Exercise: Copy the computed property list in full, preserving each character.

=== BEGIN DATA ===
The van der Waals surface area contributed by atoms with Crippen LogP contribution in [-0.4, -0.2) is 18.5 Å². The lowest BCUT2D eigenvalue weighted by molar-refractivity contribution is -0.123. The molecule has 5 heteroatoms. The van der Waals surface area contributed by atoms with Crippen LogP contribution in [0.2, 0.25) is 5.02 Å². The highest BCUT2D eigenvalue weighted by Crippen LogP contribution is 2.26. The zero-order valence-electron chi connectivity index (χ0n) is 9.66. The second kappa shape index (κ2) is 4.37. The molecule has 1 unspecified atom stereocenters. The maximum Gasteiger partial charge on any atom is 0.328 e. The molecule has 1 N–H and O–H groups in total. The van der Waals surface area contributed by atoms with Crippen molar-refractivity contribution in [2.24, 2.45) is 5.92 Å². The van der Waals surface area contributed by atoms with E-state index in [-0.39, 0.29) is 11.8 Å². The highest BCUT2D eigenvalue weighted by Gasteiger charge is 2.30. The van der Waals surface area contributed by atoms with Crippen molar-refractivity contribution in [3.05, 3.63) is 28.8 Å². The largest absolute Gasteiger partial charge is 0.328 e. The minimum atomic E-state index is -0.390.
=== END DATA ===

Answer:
The van der Waals surface area contributed by atoms with Crippen LogP contribution in [-0.4, -0.2) is 18.5 Å². The lowest BCUT2D eigenvalue weighted by molar-refractivity contribution is -0.123. The molecule has 5 heteroatoms. The van der Waals surface area contributed by atoms with Crippen LogP contribution in [0.2, 0.25) is 5.02 Å². The highest BCUT2D eigenvalue weighted by Crippen LogP contribution is 2.26. The zero-order valence-electron chi connectivity index (χ0n) is 9.66. The second kappa shape index (κ2) is 4.37. The molecule has 1 unspecified atom stereocenters. The maximum Gasteiger partial charge on any atom is 0.328 e. The molecule has 1 N–H and O–H groups in total. The van der Waals surface area contributed by atoms with Crippen molar-refractivity contribution in [2.24, 2.45) is 5.92 Å². The van der Waals surface area contributed by atoms with E-state index in [-0.39, 0.29) is 11.8 Å². The highest BCUT2D eigenvalue weighted by Gasteiger charge is 2.30. The van der Waals surface area contributed by atoms with Crippen molar-refractivity contribution in [3.05, 3.63) is 28.8 Å². The largest absolute Gasteiger partial charge is 0.328 e. The minimum atomic E-state index is -0.390.